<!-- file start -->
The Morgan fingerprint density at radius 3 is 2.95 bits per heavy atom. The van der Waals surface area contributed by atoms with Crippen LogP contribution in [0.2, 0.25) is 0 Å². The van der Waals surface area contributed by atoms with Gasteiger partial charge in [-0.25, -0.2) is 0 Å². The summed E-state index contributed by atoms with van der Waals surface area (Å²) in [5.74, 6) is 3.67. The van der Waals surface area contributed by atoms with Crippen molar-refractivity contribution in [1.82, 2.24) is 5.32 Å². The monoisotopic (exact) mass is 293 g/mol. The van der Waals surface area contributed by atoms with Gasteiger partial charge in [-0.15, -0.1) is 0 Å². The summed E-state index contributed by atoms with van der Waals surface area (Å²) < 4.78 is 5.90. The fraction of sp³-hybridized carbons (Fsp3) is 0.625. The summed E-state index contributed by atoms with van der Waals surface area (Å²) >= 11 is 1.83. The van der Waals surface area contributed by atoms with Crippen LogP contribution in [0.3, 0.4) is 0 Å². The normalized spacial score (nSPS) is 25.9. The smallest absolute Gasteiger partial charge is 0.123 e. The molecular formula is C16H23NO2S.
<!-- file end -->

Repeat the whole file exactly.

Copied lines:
The Morgan fingerprint density at radius 3 is 2.95 bits per heavy atom. The van der Waals surface area contributed by atoms with Crippen LogP contribution in [0.2, 0.25) is 0 Å². The van der Waals surface area contributed by atoms with Gasteiger partial charge in [-0.25, -0.2) is 0 Å². The summed E-state index contributed by atoms with van der Waals surface area (Å²) in [5.74, 6) is 3.67. The van der Waals surface area contributed by atoms with Crippen molar-refractivity contribution in [1.82, 2.24) is 5.32 Å². The monoisotopic (exact) mass is 293 g/mol. The van der Waals surface area contributed by atoms with Gasteiger partial charge in [-0.15, -0.1) is 0 Å². The summed E-state index contributed by atoms with van der Waals surface area (Å²) < 4.78 is 5.90. The fraction of sp³-hybridized carbons (Fsp3) is 0.625. The summed E-state index contributed by atoms with van der Waals surface area (Å²) >= 11 is 1.83. The van der Waals surface area contributed by atoms with Crippen LogP contribution in [0.3, 0.4) is 0 Å². The normalized spacial score (nSPS) is 25.9. The smallest absolute Gasteiger partial charge is 0.123 e. The molecular formula is C16H23NO2S.